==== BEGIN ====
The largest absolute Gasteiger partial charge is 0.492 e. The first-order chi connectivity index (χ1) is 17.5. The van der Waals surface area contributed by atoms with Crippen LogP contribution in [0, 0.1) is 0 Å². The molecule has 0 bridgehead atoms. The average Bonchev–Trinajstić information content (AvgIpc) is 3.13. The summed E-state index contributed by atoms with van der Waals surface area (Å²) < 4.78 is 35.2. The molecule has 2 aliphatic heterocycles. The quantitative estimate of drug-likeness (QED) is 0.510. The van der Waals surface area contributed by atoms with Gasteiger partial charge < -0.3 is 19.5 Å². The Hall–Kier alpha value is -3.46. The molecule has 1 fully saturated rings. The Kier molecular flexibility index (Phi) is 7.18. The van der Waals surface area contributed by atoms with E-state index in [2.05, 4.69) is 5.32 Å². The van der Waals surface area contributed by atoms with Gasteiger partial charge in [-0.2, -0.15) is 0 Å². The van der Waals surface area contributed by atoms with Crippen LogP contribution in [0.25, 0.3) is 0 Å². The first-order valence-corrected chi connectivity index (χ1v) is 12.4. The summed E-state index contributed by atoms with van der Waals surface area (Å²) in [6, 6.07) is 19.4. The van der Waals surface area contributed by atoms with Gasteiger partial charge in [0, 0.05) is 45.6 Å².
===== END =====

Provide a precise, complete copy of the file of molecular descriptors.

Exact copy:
The largest absolute Gasteiger partial charge is 0.492 e. The first-order chi connectivity index (χ1) is 17.5. The van der Waals surface area contributed by atoms with Crippen LogP contribution in [0, 0.1) is 0 Å². The molecule has 0 bridgehead atoms. The average Bonchev–Trinajstić information content (AvgIpc) is 3.13. The summed E-state index contributed by atoms with van der Waals surface area (Å²) < 4.78 is 35.2. The molecule has 2 aliphatic heterocycles. The quantitative estimate of drug-likeness (QED) is 0.510. The van der Waals surface area contributed by atoms with Gasteiger partial charge < -0.3 is 19.5 Å². The Hall–Kier alpha value is -3.46. The molecule has 1 fully saturated rings. The Kier molecular flexibility index (Phi) is 7.18. The van der Waals surface area contributed by atoms with E-state index in [2.05, 4.69) is 5.32 Å². The van der Waals surface area contributed by atoms with Gasteiger partial charge in [-0.2, -0.15) is 0 Å². The van der Waals surface area contributed by atoms with Crippen LogP contribution in [0.25, 0.3) is 0 Å². The first-order valence-corrected chi connectivity index (χ1v) is 12.4. The summed E-state index contributed by atoms with van der Waals surface area (Å²) in [6, 6.07) is 19.4. The van der Waals surface area contributed by atoms with Gasteiger partial charge in [0, 0.05) is 45.6 Å².